Interviews & Profiles

New York’s equity provisions for cannabis continue to lead the country

A Q&A with state Sen. Liz Krueger on what other states are learning from New York.

State Sen. Liz Krueger wants to prevent illegal shops from taking over the cannabis industry in New York.

State Sen. Liz Krueger wants to prevent illegal shops from taking over the cannabis industry in New York. Office of Senator Liz Krueger

Liz Krueger is a veteran Manhattan state senator, the chair of the influential Finance Committee – and an author of the state’s Marijuana Regulation and Taxation Act that ultimately became state law in 2021. Earlier, Krueger was instrumental in shaping the state’s medical marijuana program. And in paving the way for legal recreational marijuana, she has helped ensure that the state decriminalized possession and sale of the drug, created an agency to regulate growers and retailers, and established a tax structure that would send marijuana revenues to disadvantaged communities. 

How well is New York’s adult-use cannabis program working?

It has had lots of problems, but I will point out that every state that moved into legal cannabis has had lots of problems. We are a bigger state, so I think our programs appear bigger. We’re the only state in the country that actually follows through in our legislation to do a social equity system and not roll over for a couple huge companies that already had a huge share of the legal market. And they told me that they would make sure what we were doing would fail and they would slide in and save the day. But they were creating some of the problems.

What’s working well? 

We have the strongest and best legislation in the country in any state and that seems to be ratified as a position to many people in the criminal justice and policy universe. Regulators come in from other states and say “Oh, I wish we should have done that.”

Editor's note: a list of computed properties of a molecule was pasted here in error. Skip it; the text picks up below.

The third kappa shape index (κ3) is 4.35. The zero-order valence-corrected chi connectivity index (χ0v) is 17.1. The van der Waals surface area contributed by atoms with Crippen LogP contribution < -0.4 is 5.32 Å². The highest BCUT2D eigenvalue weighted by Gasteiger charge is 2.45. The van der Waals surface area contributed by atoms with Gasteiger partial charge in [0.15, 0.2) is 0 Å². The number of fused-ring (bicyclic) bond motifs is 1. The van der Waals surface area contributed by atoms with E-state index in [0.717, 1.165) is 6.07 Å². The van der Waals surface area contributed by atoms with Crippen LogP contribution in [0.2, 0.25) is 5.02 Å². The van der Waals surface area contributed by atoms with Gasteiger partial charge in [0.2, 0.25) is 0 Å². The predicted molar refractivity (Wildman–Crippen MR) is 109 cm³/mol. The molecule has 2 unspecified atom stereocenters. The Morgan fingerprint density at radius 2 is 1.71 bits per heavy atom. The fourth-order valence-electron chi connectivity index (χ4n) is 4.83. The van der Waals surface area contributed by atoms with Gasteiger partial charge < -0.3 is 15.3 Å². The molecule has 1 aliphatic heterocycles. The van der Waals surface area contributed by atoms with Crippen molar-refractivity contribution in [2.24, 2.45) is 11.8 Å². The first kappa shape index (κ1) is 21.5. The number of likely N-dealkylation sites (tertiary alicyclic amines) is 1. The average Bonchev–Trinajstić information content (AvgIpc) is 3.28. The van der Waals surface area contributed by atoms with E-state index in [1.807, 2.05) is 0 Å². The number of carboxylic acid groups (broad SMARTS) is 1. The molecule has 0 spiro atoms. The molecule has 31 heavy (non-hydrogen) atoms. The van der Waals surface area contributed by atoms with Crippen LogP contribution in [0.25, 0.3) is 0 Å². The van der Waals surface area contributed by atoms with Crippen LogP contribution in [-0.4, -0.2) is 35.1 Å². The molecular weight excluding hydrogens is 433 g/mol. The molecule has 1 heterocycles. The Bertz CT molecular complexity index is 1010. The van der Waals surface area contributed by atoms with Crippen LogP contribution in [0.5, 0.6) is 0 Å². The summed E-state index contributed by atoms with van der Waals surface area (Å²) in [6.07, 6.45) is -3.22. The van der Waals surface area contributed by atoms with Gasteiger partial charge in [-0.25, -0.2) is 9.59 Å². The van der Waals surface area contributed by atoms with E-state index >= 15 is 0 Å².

It’s a complex piece of legislation. It not only legalizes cannabis for recreational purposes, it gutted and restructured our medical program, which was terrible. We established a cannabis and CBD regulatory framework, so it’s not just THC cannabis for recreational or medical. It’s the other associated industries that are made up of cannabis products. We created a whole new agency from scratch. OCM has had growing pains just because they were expected to get up and running and do everything immediately, and that was an unrealistic ask.

I’m impressed with the staff at OCM, their talents and follow-through on some of the issues. Everybody’s expectations weren’t realistic.

What, if anything, needs to be improved? 

We have been delayed to open up hundreds and hundreds of legal stores because of two major lawsuits to stop us from giving out licenses. They pretended they were individuals who felt harmed by our policies, but these were large corporate-funded lawsuits – they basically admitted it.

Finally, we’ve negotiated a settlement that lets us open more stores, but that held us up for a year in actually being able to open any significant number of stores. That’s been a huge problem not of our making, but of companies who believe if we fail with our initial target goals that they can sweep in, like a cigarette company or drug company or alcohol company doing a monopoly system as they have done in a number of other states. It would violate our goal of social equity and investments.

Meanwhile, because it has been held up for so long, other not-small independent guys, through an organized funded effort, have opened up illegal shops all over the state in humongous numbers. They all look alike. They sell the same fake product that’s not safe. They all have the same branding and advertising. They are a corporatized model of cannabis sale for storefronts. They make deals with landlords to rent out 25-30 sites in one deal. These are not little guys. They are big venture capital who see they can fill a void.

What issues need to be addressed surrounding enforcement?

I’ve been urging the attorney general and district attorney to go after the people who are underwriting these stores. I don’t want to target anybody, I just want the stores closed. A bunch of these stores are being rented under LLCs, and it’s extraordinarily difficult to track back who the hell is actually the one renting the spaces. That’s why we’ve strengthened the law to help with enforcement.